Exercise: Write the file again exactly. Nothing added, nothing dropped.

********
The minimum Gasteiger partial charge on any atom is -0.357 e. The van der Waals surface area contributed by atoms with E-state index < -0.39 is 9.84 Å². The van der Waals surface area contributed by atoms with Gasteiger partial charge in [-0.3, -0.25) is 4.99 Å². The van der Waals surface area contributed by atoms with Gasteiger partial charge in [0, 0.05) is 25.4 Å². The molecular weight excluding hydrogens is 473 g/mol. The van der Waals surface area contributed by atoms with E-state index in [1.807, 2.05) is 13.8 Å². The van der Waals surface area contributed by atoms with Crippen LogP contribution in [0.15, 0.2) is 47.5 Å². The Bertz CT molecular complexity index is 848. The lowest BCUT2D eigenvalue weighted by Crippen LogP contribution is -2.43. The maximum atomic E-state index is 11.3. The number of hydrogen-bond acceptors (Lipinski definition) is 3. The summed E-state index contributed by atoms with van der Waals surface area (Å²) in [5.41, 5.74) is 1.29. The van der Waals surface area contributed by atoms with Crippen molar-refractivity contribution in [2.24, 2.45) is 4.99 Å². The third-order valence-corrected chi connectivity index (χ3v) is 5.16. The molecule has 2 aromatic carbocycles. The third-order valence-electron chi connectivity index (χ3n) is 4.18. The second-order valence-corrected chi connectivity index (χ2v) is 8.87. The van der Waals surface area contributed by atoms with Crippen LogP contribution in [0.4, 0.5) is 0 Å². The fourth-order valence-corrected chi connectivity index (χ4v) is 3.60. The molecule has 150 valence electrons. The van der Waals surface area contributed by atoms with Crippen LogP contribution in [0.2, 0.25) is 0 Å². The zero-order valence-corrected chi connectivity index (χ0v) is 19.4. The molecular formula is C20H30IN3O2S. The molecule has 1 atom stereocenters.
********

The minimum Gasteiger partial charge on any atom is -0.357 e. The van der Waals surface area contributed by atoms with E-state index < -0.39 is 9.84 Å². The van der Waals surface area contributed by atoms with Gasteiger partial charge in [-0.3, -0.25) is 4.99 Å². The van der Waals surface area contributed by atoms with Gasteiger partial charge in [0, 0.05) is 25.4 Å². The molecular weight excluding hydrogens is 473 g/mol. The van der Waals surface area contributed by atoms with E-state index in [1.807, 2.05) is 13.8 Å². The van der Waals surface area contributed by atoms with Crippen LogP contribution in [0.15, 0.2) is 47.5 Å². The Bertz CT molecular complexity index is 848. The lowest BCUT2D eigenvalue weighted by Crippen LogP contribution is -2.43. The maximum atomic E-state index is 11.3. The number of hydrogen-bond acceptors (Lipinski definition) is 3. The summed E-state index contributed by atoms with van der Waals surface area (Å²) in [5.41, 5.74) is 1.29. The van der Waals surface area contributed by atoms with Crippen molar-refractivity contribution in [2.24, 2.45) is 4.99 Å². The third-order valence-corrected chi connectivity index (χ3v) is 5.16. The molecule has 2 aromatic carbocycles. The third-order valence-electron chi connectivity index (χ3n) is 4.18. The second-order valence-corrected chi connectivity index (χ2v) is 8.87. The van der Waals surface area contributed by atoms with Crippen LogP contribution in [0.4, 0.5) is 0 Å². The fourth-order valence-corrected chi connectivity index (χ4v) is 3.60. The molecule has 150 valence electrons. The van der Waals surface area contributed by atoms with Crippen LogP contribution in [0.2, 0.25) is 0 Å². The zero-order valence-corrected chi connectivity index (χ0v) is 19.4. The molecular formula is C20H30IN3O2S. The molecule has 1 atom stereocenters.